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Katie Raynolds, the high school linguaphile we interviewed in our magazine last year, emailed from Seattle asking if she could intern in our New York office during spring break. Our answer: But of course! Katie just spent a busy and fun week with us. Here's a list of book recommendations for teenagers she put together:

"Just for girls"

Gossip Girl, by Cecily von Ziegesar
"I'm the first to admit that this series is complete fluff; there are no deep, intellectual conversations, no defining moments, and no witty dialogue. However I believe that these books provide a great opportunity for girls that don't normally read. I find that my friends that shun other reading material tend to enjoy this series."

The Sisterhood of the Traveling Pants, by Ann Brashares
"The first of a series of four, this book is a great story about four girls that stay in touch over the summer through a 'magical' pair of pants. There are moments that tempt you to roll your eyes but it remains a sweet story about friendship, travel and the jeans that tie them together."

Angus, Thongs and Full-Frontal Snogging: Confessions of Georgia Nicolson, by Louise Rennison
"While the title of this book makes girls in the book store blush, the story behind the title is well worth the embarrassment. Told through the diary of British girl named Georgia, this series had me crying with laughter. Georgia's British slang is so outlandish that each book requires a glossary for translations, yet her story is relatable and risible in any language."

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Blog Du Jour

A Kids' Librarian's Blogs

Besty Bird, a librarian at the New York Public Library who blogs about children's literature on her popular A Fuse #8 Production website, suggests checking out these blogs to find out more about kid's books:

Read Roger run by Roger Sutton, the editor of Horn Book Magazine

Bookshelves of Doom run by Leila, a librarian of Kennebunk, ME

Big A little a run by Kelly Herold, a midwestern language professor

Mother Reader run by Pam Coughlan, children's library assistant in northern Virginia.

Oz and Ends run by J.L. Bell, a writer, editor and researcher.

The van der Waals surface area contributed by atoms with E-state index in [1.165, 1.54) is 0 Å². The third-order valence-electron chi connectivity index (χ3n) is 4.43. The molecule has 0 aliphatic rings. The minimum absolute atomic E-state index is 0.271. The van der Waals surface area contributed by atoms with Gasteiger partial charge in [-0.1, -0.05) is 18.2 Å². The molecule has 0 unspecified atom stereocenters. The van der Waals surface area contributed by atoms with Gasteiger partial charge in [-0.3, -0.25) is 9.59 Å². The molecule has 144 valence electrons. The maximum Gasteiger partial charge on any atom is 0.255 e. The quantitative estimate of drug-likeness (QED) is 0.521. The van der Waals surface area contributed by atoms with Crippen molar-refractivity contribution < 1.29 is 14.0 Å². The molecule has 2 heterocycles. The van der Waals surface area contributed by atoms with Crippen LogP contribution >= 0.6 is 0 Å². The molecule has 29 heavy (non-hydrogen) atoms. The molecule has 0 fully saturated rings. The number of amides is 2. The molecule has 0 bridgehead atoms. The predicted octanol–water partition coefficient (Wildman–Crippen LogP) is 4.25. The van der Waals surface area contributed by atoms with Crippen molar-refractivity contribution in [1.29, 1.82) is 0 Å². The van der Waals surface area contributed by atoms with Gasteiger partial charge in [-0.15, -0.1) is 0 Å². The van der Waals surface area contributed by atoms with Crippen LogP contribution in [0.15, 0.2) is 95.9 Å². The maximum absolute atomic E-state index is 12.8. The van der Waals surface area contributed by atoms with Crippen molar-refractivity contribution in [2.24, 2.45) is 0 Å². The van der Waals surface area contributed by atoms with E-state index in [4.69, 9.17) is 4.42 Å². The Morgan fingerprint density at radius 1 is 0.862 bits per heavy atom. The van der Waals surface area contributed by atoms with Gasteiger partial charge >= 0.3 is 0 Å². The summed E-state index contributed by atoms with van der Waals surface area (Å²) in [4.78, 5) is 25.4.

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Betsy Bird, the remarkable and passionate children's librarian we spoke to this week about great children's books, tracks the latest kid's literature at her job, and on her blog, the well-thumbed (virtually speaking) A Fuse #8 Production. Here are fifty or so of her favorites published this year. She reads them all, so she knows!

Picture Books:

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Dog Eared

Books we love

100 Best Books for Children -- Continued

In an earlier Dog Eared we told you about the one hundred books the National Education Association picked that make great reading for children and young people. Here are some more, the recommended "Books for Young Adults."

  1. Where the Red Fern Grows by Wilson Rawls

  2. The Hobbit by J. R. R. Tolkien

  3. Summer of the Monkeys by Wilson Rawls

  4. The Cay by Theodore Taylor

  5. The Sign of the Beaver by Elizabeth George Speare

To see the entire list, check out the Teachers First website.

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Dog Eared

Books we love

100 Best Books for Children

The National Education Association picked one hundred books that make great reading for children and young people. The following selections are the recommended "Books for All Ages."

  1. The Giving Tree by Shel Silverstein

  2. Where the Sidewalk Ends: Poems and Drawings by Shel Silverstein

  3. Little Women by Louisa May Alcott

  4. The Wonderful Wizard of Oz by L. Frank Baum

  5. Heidi by Johanna Spyri

To see the entire list, check out the Teachers First website.

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